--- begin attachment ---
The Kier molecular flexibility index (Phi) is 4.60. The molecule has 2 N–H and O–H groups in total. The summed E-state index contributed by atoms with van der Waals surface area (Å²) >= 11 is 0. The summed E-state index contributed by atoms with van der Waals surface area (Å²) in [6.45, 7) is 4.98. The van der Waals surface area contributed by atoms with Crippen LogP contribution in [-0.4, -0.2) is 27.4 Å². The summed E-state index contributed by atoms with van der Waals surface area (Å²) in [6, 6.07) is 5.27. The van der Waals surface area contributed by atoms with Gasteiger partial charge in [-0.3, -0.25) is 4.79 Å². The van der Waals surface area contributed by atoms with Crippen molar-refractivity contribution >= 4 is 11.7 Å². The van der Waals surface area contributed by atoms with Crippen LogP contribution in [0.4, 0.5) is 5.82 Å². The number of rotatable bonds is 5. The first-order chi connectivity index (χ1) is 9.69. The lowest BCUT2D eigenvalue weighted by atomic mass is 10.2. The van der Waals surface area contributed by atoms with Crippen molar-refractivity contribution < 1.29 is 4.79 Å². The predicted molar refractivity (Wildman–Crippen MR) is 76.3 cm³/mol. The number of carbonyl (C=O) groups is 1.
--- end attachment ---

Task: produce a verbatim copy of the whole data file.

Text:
The Kier molecular flexibility index (Phi) is 4.60. The molecule has 2 N–H and O–H groups in total. The summed E-state index contributed by atoms with van der Waals surface area (Å²) >= 11 is 0. The summed E-state index contributed by atoms with van der Waals surface area (Å²) in [6.45, 7) is 4.98. The van der Waals surface area contributed by atoms with Crippen LogP contribution in [-0.4, -0.2) is 27.4 Å². The summed E-state index contributed by atoms with van der Waals surface area (Å²) in [6, 6.07) is 5.27. The van der Waals surface area contributed by atoms with Gasteiger partial charge in [-0.3, -0.25) is 4.79 Å². The van der Waals surface area contributed by atoms with Crippen molar-refractivity contribution >= 4 is 11.7 Å². The van der Waals surface area contributed by atoms with Crippen LogP contribution in [0.4, 0.5) is 5.82 Å². The number of rotatable bonds is 5. The first-order chi connectivity index (χ1) is 9.69. The lowest BCUT2D eigenvalue weighted by atomic mass is 10.2. The van der Waals surface area contributed by atoms with Crippen molar-refractivity contribution < 1.29 is 4.79 Å². The predicted molar refractivity (Wildman–Crippen MR) is 76.3 cm³/mol. The number of carbonyl (C=O) groups is 1.